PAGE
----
By Jonathan Rintels
Center for Creative Voices in Media
An earlier version of this article appeared in the Journal of the Caucus for Television Producers, Writers, & Directors, Summer 2005.
"There are a handful of executives out there who are the gatekeepers of what gets made and seen -- or not. So we just decided to do it ourselves. You've already got the largest distribution network in the world already on your desktop, and the end-user experience is getting better every day."
- Daniel Myrick, director and co-creator of "The Blair Witch Project" and "The Strand," a dramatic series available only on the Internet
"This Internet may be dying."
- FCC Commissioner Michael J. Copps
Many in America's creative community have assumed that the rapidly approaching Internet of tomorrow - high-speed, low-cost, and utterly pervasive - will empower media creators to directly reach their audience, eliminating the corporate middleman distributor. Or, as some might less diplomatically put it, "the worm has turned! With high speed Internet, there will be no more clueless, tasteless, penny-pinching suits mucking up my vision! No more exorbitant distribution costs, gatekeepers, and bottlenecks! No more warping my creative work to reach a narrow, finicky TV demo or sell popcorn in theaters that won't exist!" No doubt you've heard it, if you haven't said it once or twice yourself.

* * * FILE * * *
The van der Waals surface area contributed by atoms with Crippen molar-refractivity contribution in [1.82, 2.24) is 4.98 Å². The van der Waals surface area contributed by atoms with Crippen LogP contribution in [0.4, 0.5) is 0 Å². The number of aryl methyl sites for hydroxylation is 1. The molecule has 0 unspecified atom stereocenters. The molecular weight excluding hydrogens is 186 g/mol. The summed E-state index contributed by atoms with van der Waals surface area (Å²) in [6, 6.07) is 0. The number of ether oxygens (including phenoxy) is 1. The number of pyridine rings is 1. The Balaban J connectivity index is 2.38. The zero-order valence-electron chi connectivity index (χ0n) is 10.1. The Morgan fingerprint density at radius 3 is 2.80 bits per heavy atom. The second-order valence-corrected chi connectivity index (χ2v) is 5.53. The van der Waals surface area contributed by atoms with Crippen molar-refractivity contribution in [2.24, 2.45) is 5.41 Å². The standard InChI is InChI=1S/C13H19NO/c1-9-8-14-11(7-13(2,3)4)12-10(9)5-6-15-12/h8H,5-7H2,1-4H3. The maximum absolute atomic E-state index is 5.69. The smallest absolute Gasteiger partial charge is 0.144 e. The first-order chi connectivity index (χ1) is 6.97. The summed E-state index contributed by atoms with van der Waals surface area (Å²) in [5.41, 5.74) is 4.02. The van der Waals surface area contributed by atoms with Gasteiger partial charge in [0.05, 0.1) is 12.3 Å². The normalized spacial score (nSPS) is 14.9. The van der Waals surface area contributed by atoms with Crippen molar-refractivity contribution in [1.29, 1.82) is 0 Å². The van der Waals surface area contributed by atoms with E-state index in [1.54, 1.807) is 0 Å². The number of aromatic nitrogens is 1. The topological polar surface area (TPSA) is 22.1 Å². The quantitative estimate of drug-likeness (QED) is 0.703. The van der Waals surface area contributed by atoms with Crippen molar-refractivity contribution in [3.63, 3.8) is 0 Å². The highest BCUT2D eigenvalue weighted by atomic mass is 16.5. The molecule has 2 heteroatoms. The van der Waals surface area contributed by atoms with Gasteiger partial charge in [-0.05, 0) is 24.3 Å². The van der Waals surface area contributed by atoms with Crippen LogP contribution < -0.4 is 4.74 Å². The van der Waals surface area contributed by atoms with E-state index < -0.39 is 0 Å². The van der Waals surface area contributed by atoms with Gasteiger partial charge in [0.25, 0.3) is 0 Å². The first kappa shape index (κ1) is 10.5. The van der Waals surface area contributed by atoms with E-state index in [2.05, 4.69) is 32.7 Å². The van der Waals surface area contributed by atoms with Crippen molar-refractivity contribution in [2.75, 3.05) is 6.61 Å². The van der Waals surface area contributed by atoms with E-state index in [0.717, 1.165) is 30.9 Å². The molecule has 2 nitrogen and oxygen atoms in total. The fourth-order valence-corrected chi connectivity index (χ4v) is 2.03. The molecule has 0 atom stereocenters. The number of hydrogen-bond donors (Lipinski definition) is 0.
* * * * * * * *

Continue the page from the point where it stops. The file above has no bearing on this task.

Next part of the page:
That hoped-for panacea of seemingly unlimited creative power and freedom on the future Internet may never come to pass as a result of the Supreme Court's June 2005 decision in the Brand X case. Despite its underwhelming name, according to Andrew Jay Schwartzman of the Media Access Project, a public interest law firm specializing in media issues, Brand X "will, quite literally, determine the future of the Internet as we know it." It is nothing less than the opening shot in what promises to be an ongoing war between media goliaths and independent entrepreneurs, including creative media artists, over whether the future Internet will be "open" or "closed." What's at stake is whether a consumer will retain the freedom to access any website, as is the case today, or whether he/she will be restricted to visiting sites approved by - or in business with - the "gatekeeper" providing his/her high speed Internet access.